Re: Query -- Software doc writer's responsibilities

Subject: Re: Query -- Software doc writer's responsibilities
From: Deborah Meltzer <deborah -at- STARQUEST -dot- COM>
Date: Wed, 6 Nov 1996 10:58:56 PST

>At 08:45 PM 11/5/96 +0900, Chris Stone - Kinoko Design & Printing
><kinoko -at- SHIZUOKANET -dot- OR -dot- JP> wrote:
>>I would like to know more about the scope of the tech writer's job.
>>I address these questions to those on the list who were hired by software
>>companies to write software documentaion.

>Does your job description specifically say you were hired only to write
>software documentation? Are you uncomfortabe with the expanded role?

>>What other writing, besides the actual documentation, are you asked to do?
>>Are you sometimes expected as the hired pen to draft in-house reports,
>>correspondence, proposals?

>Good heavens, I write everything -- software manuals, proposals, project
>reports, marketing materials, journal articles (edit, not write) for my
>major client. For other clients, I've written all of the above plus
>refinery operating guides, startup and shutdown procedures, HR policies,
>equipment specifications, process design basis specifications, grant
>applications, applications to build or operate a refinery unit,
>presentations, you name it.

>>Am I mistaken in thinking that there is a creature called a software
>>documentation writer (or whatever) who just works with SMEs and the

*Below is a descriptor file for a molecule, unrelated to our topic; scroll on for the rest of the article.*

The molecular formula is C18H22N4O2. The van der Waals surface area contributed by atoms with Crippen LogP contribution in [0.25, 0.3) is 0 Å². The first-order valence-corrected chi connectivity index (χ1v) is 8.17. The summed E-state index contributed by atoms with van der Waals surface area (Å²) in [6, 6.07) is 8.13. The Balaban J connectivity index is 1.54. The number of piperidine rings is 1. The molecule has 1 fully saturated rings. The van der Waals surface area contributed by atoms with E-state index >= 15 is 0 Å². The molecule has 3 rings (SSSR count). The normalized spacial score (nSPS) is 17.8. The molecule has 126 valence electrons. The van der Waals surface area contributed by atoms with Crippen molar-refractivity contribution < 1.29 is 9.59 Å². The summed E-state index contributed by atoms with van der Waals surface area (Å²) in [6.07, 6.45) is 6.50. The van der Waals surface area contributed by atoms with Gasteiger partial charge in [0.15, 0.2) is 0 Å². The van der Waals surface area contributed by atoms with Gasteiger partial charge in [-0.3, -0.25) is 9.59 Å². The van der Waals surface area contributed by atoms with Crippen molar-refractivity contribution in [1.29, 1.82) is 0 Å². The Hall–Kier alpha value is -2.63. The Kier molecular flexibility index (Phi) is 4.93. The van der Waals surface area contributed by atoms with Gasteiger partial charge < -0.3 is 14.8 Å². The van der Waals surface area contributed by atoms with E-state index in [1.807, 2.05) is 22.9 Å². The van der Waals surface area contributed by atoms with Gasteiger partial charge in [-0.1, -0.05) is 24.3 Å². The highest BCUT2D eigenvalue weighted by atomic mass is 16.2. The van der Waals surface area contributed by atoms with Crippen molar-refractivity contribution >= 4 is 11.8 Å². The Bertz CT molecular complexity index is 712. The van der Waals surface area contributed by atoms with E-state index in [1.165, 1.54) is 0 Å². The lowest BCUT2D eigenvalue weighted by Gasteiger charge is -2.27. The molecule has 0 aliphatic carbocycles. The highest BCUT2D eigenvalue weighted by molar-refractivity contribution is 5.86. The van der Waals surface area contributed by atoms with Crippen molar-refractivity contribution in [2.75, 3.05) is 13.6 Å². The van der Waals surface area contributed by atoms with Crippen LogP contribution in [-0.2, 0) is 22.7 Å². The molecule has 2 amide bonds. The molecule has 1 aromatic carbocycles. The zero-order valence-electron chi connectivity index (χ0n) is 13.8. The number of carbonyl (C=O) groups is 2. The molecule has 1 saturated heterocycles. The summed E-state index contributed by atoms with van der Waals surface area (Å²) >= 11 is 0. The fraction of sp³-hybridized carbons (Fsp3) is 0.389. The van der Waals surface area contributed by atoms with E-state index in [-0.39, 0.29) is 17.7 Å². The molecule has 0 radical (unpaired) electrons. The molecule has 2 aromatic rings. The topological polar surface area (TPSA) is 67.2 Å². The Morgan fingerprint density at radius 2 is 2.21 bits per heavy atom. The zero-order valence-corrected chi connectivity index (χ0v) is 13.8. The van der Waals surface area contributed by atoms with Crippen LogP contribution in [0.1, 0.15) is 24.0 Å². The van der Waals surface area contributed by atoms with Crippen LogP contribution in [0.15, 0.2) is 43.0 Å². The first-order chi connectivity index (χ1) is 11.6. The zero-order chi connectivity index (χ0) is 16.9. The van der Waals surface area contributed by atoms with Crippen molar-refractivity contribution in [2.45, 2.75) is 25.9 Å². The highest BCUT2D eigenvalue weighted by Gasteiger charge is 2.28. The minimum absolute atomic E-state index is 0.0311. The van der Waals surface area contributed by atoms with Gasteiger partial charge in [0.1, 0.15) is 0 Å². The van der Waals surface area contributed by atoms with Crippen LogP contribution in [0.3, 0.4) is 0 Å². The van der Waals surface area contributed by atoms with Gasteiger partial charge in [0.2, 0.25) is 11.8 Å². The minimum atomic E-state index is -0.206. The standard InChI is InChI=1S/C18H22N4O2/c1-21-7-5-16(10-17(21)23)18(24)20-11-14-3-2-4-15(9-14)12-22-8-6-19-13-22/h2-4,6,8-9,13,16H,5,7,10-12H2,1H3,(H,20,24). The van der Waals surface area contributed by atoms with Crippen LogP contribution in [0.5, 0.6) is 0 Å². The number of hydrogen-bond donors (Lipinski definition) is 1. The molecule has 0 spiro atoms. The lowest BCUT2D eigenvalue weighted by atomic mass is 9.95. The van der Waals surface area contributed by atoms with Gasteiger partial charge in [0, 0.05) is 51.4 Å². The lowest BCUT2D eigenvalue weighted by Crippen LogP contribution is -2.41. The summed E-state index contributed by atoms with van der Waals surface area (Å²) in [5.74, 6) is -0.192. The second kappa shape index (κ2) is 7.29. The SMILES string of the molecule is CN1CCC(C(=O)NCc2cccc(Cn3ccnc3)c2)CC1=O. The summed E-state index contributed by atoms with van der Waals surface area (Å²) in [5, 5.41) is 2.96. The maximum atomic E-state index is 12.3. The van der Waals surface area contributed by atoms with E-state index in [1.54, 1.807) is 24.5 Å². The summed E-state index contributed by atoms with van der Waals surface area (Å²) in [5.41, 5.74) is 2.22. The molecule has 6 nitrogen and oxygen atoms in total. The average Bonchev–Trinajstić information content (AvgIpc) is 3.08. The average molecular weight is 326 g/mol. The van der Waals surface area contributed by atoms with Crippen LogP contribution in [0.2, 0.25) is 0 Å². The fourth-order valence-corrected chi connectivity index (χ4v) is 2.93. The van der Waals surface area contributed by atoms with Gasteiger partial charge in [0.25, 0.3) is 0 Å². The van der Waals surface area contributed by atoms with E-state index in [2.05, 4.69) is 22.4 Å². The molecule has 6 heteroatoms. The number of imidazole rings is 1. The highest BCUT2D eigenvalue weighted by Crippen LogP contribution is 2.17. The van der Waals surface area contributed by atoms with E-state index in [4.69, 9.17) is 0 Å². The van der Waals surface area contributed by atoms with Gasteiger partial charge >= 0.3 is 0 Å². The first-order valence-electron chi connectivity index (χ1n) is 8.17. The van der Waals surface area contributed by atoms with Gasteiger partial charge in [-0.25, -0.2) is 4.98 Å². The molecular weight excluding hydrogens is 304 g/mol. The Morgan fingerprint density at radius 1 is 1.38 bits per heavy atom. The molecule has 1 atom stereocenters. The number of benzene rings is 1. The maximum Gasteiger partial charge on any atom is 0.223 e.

>>software to develop documentation?

>I think only VERY large companies could afford to have such a specialized
>beast on staff. In my experience, a technical communicator does what it
>takes to get the job done.

This is not always true. I have worked for both major giants and small
start-ups (where I am at present) and the software documentation workload
has always been so enormous I couldn't imagine having the time to do any
other writing. Although my original job description here described duties
involving marketing and proposal writing, what has actually evolved is that
the marketing department does most of that kind of writing because the three
writers here have absolutely no time to do anything else. The design,
research, and production of print and online documentation leaves us with no
margin of time to spare, and I would assess us as experienced,
well-organized writers. Another factor is that generally speaking, the
deadlines imposed to accomplish these tasks in small start-ups leaves very
little time for any tasks other than that of software documentation.

Most of our products are relational database-oriented aimed at audiences of
system and database administrators as well as end-users, and the complexity
involved in this kind of documentation makes the process far more labor
intensive than strictly end-user type of documentation. OTOH, if deadlines
imposed were consistently more reasonable, perhaps there would be time for
other kinds of tasks. In any case, this has always been my experience and
seems to be true for most of the colleagues I have known and worked with at
both large and small companies.

BTW, this is my first posting to the list so greetings everybody!


>Think of it this way -- no matter what your offical job description says,
>you were really hired to improve your company's bottom line. Any task that
>needs doing is probably fair game.

>Win Day
>Technical Writer/Editor
>Email: winday -at- idirect -dot- com

Deborah Meltzer
Technical Writer
email: deborah -at- starquest -dot- com

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